The CGM has a sensor that is inserted just under the skin to measure glucose in your tissue fluid every 5 minutes.
HEALTHY EATING AND WEIGHT CONTROL
Work closely with your health care providers to learn how much fat, protein, and carbohydrates you need in your diet. Your meal plans should fit your lifestyle and habits and should include foods that you like.
Managing your weight and having a well-balanced diet are important. Some people with type 2 diabetes can stop taking medicines after losing weight. This does not mean that their diabetes is cured. They still have diabetes.
Obese people whose diabetes is not well managed with diet and medicine may consider weight loss (bariatric) surgery.
REGULAR PHYSICAL ACTIVITY
Regular activity is important for everyone. It is even more important when you have diabetes. Exercise is good for your health because it:
Talk to your doctor before starting any exercise program. People with type 2 diabetes may need to take special steps before, during, and after physical activity or exercise, including adjusting doses of insulin if needed.
MEDICINES TO TREAT DIABETES
If diet and exercise do not help keep your blood sugar at normal or near-normal levels, your doctor may prescribe medicine. Since these drugs help lower your blood sugar level in different ways, your doctor may have you take more than one drug.
Some of the most common types of medicines are listed below. They are taken by mouth or injection.
You may need to take insulin if your blood sugar cannot be controlled with any of the above medicines. Most commonly, insulin is injected under the skin using a syringe, insulin pen, or pump. Another form of insulin is the inhaled type. Insulin cannot be taken by mouth because the acid in the stomach destroys the insulin.
Your doctor may prescribe medicines or other treatments to reduce your chance of developing some of the more common complications of diabetes, including:
People with diabetes are more likely than those without diabetes to have foot problems. Diabetes damages the nerves. This can make your feet less able to feel pressure, pain, heat, or cold. You may not notice a foot injury until you have severe damage to the skin and tissue below, or you get a severe infection.
Diabetes can also damage blood vessels. Small sores or breaks in the skin may become deeper skin sores (ulcers). The affected limb may need to be amputated if these skin ulcers do not heal or become larger, deeper, or infected.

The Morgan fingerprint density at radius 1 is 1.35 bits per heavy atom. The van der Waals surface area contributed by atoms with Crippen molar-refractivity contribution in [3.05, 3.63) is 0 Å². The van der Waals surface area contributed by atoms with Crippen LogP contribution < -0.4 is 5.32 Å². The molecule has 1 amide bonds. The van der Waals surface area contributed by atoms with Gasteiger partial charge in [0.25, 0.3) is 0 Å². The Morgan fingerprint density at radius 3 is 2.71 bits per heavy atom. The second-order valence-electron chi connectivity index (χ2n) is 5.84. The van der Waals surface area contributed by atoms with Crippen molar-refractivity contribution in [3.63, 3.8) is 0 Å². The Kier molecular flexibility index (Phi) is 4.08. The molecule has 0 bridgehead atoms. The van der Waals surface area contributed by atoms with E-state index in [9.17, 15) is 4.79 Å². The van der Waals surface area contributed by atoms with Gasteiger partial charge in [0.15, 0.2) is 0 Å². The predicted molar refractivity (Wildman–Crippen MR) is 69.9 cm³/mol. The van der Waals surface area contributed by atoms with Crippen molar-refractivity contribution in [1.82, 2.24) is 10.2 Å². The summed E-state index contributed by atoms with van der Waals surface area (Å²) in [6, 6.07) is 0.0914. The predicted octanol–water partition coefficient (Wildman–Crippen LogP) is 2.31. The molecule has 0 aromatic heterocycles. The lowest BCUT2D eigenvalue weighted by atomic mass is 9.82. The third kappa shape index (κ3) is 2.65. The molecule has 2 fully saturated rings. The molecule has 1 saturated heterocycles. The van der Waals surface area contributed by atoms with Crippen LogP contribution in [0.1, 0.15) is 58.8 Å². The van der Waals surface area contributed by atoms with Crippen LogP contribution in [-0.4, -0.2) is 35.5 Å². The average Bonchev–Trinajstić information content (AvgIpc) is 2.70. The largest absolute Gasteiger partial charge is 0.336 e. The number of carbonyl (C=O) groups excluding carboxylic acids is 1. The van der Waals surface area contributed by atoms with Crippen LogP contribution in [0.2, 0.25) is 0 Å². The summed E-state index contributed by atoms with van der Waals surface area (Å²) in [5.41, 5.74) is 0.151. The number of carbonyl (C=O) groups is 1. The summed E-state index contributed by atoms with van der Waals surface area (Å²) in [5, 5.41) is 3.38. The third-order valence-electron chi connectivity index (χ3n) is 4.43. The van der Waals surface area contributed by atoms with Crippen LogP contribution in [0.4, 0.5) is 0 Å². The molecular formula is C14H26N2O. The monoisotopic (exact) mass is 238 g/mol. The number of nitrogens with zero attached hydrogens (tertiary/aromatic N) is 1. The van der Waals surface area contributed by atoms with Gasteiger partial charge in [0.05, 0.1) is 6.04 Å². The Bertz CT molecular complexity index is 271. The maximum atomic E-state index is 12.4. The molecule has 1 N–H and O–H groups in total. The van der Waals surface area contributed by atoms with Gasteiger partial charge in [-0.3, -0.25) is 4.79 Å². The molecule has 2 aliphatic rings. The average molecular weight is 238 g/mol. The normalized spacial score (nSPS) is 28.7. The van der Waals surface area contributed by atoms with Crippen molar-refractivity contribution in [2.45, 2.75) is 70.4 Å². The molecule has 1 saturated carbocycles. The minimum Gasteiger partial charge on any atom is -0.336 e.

To prevent problems with your feet:
Living with diabetes can be stressful. You may feel overwhelmed by everything you need to do to manage your diabetes. But taking care of your emotional health is just as important as your physical health.
Ways to relieve stress include:
Feeling sad or down (depressed) or anxious sometimes is normal. But if you have these feelings often and they're getting in the way of managing your diabetes, talk with your health care team. They can find ways to help you feel better.
There are many diabetes resources that can help you understand more about type 2 diabetes. You can also learn ways to manage your condition so you can live well with diabetes.
Diabetes is a lifelong disease and there is no cure.
Some people with type 2 diabetes no longer need medicine if they lose weight and become more active. When they reach their ideal weight, their body's own insulin and a healthy diet can control their blood sugar level.
After many years, diabetes can lead to serious health problems:
Call 911 right away if you have:
These symptoms can quickly get worse and become emergency conditions (such as seizures, hypoglycemic coma or hyperglycemic coma).
Also call your doctor if you have:
You can help prevent type 2 diabetes by staying at a healthy body weight. You can get to a healthy weight by eating healthy foods, controlling your portion sizes, and leading an active lifestyle. Some medicines can also delay or prevent type 2 diabetes in people at risk of developing the disease.
Reviewed By: Brent Wisse, MD, Associate Professor of Medicine, Division of Metabolism, Endocrinology & Nutrition, University of Washington School of Medicine, Seattle, WA. Also reviewed by David Zieve, MD, MHA, Medical Director, Brenda Conaway, Editorial Director, and the A.D.A.M. Editorial team.